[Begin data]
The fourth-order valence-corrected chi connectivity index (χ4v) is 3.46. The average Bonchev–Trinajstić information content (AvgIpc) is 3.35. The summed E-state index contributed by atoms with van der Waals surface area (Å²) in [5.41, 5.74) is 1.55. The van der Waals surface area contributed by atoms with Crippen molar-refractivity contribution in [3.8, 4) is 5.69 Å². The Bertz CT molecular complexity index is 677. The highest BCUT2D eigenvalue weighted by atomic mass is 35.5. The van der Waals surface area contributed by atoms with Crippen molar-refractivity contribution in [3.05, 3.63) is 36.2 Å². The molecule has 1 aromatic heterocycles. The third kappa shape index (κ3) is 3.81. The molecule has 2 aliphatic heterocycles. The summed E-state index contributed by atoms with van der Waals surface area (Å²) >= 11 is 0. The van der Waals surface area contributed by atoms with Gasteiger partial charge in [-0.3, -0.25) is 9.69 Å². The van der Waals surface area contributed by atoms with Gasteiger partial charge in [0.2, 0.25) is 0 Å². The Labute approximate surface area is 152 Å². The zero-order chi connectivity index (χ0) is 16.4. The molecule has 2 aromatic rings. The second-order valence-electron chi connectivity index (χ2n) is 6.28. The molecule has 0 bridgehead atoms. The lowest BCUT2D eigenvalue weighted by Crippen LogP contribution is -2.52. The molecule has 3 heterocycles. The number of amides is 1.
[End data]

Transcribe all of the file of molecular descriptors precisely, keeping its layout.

The fourth-order valence-corrected chi connectivity index (χ4v) is 3.46. The average Bonchev–Trinajstić information content (AvgIpc) is 3.35. The summed E-state index contributed by atoms with van der Waals surface area (Å²) in [5.41, 5.74) is 1.55. The van der Waals surface area contributed by atoms with Crippen molar-refractivity contribution in [3.8, 4) is 5.69 Å². The Bertz CT molecular complexity index is 677. The highest BCUT2D eigenvalue weighted by atomic mass is 35.5. The van der Waals surface area contributed by atoms with Crippen molar-refractivity contribution in [3.05, 3.63) is 36.2 Å². The molecule has 1 aromatic heterocycles. The third kappa shape index (κ3) is 3.81. The molecule has 2 aliphatic heterocycles. The summed E-state index contributed by atoms with van der Waals surface area (Å²) >= 11 is 0. The van der Waals surface area contributed by atoms with Gasteiger partial charge in [-0.3, -0.25) is 9.69 Å². The van der Waals surface area contributed by atoms with Gasteiger partial charge in [0.2, 0.25) is 0 Å². The Labute approximate surface area is 152 Å². The zero-order chi connectivity index (χ0) is 16.4. The molecule has 2 aromatic rings. The second-order valence-electron chi connectivity index (χ2n) is 6.28. The molecule has 0 bridgehead atoms. The lowest BCUT2D eigenvalue weighted by Crippen LogP contribution is -2.52. The molecule has 3 heterocycles. The number of amides is 1.